Hiroshima mon amour - Alain Resnais - Emmanuelle Riva - mirror - bathroom

But how opposite, really, are the two movies to each other? Both, clearly enough, are about the experience of time. Most people seem to gather that Hiroshima mon amour is about the pain of forgetting, but if we understand forgetting to mean the willful obliteration of memory, rather than the natural erosion of memory with time, then the movie crosses into more fertile territory. Riva’s character has banished Nevers from her mind because she rejects her experience of shame and punishment after the liberation. Instead of “We’ll always have Paris” she’ll “never have Nevers”. But in Casablanca, Rick too had obliterated his once cherished memory, spending a year and a half in bitter self-absorption. During Ilsa’s brief return to his life, they are both able to recapture Paris and restore it to a position of happiness. Hiroshima mon amour traces a similar arc. In the train station right before the Casablanca nightclub, she finally contemplates returning to Nevers, picturing the city’s beauty and looking back on it fondly. In the movie’s last seconds, the two unnamed lovers assign each other their names – she calls him “Hiroshima” and he names her “Nevers”. Both are now identified with the sites of their traumas. It’s the same kind of reconciliation that Giuliana will go through at the end of Red Desert when she comes to understand that everything that happens to her, no matter how unwelcome, belongs to the substance of her life. Characters who reject their experience, who deny that it belongs to them, whether Rick or Giuliana or the woman from Nevers, inevitably run into trouble. In the end, Hiroshima mon amour is more akin to Casablanca than opposite to it.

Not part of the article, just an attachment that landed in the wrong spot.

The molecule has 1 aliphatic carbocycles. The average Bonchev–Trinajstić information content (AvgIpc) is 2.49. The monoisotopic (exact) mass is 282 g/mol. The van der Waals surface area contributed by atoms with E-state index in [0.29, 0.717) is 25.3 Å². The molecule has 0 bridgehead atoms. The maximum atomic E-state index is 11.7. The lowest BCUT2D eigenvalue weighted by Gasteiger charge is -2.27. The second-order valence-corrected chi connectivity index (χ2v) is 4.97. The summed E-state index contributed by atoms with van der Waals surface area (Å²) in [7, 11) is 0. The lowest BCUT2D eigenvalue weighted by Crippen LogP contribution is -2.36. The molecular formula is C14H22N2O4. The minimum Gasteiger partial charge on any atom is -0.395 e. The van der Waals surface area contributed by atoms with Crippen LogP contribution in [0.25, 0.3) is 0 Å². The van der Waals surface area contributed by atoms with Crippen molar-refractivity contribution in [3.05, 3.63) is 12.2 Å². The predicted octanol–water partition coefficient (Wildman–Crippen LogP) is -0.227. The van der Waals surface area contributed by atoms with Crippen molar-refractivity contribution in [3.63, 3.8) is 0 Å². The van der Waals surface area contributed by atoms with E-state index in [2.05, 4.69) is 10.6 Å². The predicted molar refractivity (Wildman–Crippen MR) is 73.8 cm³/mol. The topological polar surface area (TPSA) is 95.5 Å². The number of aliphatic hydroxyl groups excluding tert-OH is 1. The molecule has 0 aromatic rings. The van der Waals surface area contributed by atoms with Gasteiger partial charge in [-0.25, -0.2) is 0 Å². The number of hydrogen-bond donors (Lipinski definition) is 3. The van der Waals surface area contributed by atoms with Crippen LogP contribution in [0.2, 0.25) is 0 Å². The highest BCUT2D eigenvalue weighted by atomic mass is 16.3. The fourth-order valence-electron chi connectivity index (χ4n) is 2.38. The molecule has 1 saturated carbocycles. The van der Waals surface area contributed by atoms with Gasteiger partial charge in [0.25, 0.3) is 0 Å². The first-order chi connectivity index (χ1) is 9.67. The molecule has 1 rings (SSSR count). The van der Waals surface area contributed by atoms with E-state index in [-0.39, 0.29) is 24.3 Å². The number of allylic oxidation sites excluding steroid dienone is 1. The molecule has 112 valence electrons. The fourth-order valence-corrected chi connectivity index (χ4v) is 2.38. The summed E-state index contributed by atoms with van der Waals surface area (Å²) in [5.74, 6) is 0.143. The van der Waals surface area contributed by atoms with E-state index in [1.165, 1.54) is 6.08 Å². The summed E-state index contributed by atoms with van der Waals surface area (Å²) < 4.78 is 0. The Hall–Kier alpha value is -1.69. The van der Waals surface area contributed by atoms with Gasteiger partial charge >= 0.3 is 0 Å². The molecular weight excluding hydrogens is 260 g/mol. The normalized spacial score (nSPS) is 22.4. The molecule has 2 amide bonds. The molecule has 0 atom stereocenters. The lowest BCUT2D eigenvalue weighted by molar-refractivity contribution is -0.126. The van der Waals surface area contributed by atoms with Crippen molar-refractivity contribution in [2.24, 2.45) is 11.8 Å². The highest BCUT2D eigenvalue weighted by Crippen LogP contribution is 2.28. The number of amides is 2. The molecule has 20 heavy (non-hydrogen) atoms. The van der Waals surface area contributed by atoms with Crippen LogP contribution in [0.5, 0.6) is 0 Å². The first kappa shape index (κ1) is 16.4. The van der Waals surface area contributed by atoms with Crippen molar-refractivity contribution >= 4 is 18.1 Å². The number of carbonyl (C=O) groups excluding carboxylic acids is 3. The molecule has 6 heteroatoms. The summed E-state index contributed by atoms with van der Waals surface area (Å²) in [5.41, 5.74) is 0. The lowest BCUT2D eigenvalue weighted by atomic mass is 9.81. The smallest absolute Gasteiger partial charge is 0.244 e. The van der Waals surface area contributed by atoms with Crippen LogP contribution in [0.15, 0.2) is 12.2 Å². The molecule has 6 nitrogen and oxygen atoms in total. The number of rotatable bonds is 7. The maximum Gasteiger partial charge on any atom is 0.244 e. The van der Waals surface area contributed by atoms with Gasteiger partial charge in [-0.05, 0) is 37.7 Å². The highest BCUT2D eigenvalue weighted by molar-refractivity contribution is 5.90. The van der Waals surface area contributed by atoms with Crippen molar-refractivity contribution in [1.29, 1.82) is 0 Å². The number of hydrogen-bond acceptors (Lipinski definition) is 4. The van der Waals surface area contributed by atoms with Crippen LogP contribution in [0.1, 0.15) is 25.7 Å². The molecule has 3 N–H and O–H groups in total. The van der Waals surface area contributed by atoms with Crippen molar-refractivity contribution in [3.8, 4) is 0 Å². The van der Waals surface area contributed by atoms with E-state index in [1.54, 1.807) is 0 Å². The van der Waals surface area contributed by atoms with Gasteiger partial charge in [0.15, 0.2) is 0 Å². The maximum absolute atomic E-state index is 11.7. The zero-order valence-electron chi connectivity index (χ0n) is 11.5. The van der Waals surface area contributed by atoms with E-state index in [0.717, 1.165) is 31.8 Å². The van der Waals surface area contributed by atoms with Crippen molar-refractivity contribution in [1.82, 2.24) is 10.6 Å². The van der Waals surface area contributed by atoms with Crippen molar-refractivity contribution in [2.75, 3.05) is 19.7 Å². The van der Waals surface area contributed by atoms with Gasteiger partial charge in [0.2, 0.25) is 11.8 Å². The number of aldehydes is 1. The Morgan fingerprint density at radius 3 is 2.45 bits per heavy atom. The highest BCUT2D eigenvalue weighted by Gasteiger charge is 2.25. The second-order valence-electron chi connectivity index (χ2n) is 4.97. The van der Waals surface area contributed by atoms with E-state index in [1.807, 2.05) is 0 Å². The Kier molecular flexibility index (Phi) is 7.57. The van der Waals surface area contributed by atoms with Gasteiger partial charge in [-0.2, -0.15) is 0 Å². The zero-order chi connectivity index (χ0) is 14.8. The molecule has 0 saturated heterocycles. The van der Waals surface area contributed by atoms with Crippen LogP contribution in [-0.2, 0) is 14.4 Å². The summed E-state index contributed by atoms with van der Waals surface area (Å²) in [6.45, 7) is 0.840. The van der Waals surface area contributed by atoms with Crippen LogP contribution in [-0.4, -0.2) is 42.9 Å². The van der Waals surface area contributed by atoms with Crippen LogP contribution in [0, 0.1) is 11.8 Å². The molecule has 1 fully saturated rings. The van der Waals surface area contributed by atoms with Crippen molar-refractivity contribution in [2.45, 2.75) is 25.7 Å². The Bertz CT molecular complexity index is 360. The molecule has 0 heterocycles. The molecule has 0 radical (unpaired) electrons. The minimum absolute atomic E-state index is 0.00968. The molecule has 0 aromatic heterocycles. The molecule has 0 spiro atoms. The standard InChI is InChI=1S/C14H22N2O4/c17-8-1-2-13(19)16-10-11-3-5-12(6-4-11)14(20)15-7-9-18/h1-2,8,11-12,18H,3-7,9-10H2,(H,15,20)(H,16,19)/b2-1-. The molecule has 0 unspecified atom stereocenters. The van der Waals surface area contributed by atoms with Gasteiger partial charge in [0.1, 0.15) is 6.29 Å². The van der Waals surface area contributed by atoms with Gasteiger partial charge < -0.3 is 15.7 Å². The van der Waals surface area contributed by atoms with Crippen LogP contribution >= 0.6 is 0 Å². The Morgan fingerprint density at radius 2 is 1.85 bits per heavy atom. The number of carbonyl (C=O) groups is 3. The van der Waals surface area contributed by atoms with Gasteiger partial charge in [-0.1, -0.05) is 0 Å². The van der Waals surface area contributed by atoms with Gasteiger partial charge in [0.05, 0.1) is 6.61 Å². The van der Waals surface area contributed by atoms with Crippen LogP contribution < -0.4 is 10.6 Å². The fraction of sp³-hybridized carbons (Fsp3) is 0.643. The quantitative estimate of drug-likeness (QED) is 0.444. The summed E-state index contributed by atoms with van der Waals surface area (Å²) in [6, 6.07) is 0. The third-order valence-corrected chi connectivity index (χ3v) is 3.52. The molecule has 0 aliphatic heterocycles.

The movie, however, is more than a prescription to embrace experience. As much as any regular narrative movie, it explores its protagonist’s evolution. She comes to reconcile with her unbearable past, visiting a city whose past is also unbearable and trying to understand other people’s trauma. She visits the war museum, watches newsreels, and learns about the suffering caused by the atom bomb. The first scene is intercut with images of Hiroshima’s pain and devastation, but her lover reminds her, insistently, that she cannot know the experience of the bomb’s victims. The memory belongs to them alone; it cannot be had cheaply through documentaries, photos, museum exhibits, or books. Nevertheless, by approaching other people’s pain as something worth trying to understand, she readies herself to confront and assimilate her own unwanted memory.

Hiroshima mon amour - Alain Resnais - Emmanuelle Riva - Nevers